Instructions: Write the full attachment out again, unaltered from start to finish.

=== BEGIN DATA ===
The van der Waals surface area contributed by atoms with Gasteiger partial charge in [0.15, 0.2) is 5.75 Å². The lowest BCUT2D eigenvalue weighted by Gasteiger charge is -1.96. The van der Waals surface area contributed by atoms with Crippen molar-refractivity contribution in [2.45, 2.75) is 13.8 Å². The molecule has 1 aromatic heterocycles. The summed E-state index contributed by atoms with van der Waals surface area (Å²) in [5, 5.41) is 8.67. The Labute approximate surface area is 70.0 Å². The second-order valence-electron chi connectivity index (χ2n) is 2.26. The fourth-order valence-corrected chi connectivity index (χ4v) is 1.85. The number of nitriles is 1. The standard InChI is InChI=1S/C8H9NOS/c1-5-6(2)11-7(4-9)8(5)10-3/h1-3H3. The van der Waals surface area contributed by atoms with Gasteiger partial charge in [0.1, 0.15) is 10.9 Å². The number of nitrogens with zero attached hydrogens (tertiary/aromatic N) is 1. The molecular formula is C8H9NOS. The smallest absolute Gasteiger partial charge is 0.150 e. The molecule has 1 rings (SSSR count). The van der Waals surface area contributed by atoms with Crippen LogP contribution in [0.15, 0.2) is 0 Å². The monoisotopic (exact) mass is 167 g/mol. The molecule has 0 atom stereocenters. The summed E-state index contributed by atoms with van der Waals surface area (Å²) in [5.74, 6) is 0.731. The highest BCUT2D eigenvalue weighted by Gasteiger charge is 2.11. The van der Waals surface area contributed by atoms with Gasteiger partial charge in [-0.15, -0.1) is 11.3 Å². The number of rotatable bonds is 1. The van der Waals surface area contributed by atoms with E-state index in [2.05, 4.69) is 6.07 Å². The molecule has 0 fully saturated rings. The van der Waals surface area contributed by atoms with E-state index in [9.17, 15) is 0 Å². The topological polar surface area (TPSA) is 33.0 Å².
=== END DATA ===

The van der Waals surface area contributed by atoms with Gasteiger partial charge in [0.15, 0.2) is 5.75 Å². The lowest BCUT2D eigenvalue weighted by Gasteiger charge is -1.96. The van der Waals surface area contributed by atoms with Crippen molar-refractivity contribution in [2.45, 2.75) is 13.8 Å². The molecule has 1 aromatic heterocycles. The summed E-state index contributed by atoms with van der Waals surface area (Å²) in [5, 5.41) is 8.67. The Labute approximate surface area is 70.0 Å². The second-order valence-electron chi connectivity index (χ2n) is 2.26. The fourth-order valence-corrected chi connectivity index (χ4v) is 1.85. The number of nitriles is 1. The standard InChI is InChI=1S/C8H9NOS/c1-5-6(2)11-7(4-9)8(5)10-3/h1-3H3. The van der Waals surface area contributed by atoms with Gasteiger partial charge in [0.1, 0.15) is 10.9 Å². The number of nitrogens with zero attached hydrogens (tertiary/aromatic N) is 1. The molecular formula is C8H9NOS. The smallest absolute Gasteiger partial charge is 0.150 e. The molecule has 1 rings (SSSR count). The van der Waals surface area contributed by atoms with Crippen LogP contribution in [0.15, 0.2) is 0 Å². The monoisotopic (exact) mass is 167 g/mol. The molecule has 0 atom stereocenters. The summed E-state index contributed by atoms with van der Waals surface area (Å²) in [5.74, 6) is 0.731. The highest BCUT2D eigenvalue weighted by Gasteiger charge is 2.11. The van der Waals surface area contributed by atoms with Gasteiger partial charge in [-0.15, -0.1) is 11.3 Å². The number of rotatable bonds is 1. The van der Waals surface area contributed by atoms with E-state index in [2.05, 4.69) is 6.07 Å². The molecule has 0 fully saturated rings. The van der Waals surface area contributed by atoms with E-state index in [9.17, 15) is 0 Å². The topological polar surface area (TPSA) is 33.0 Å².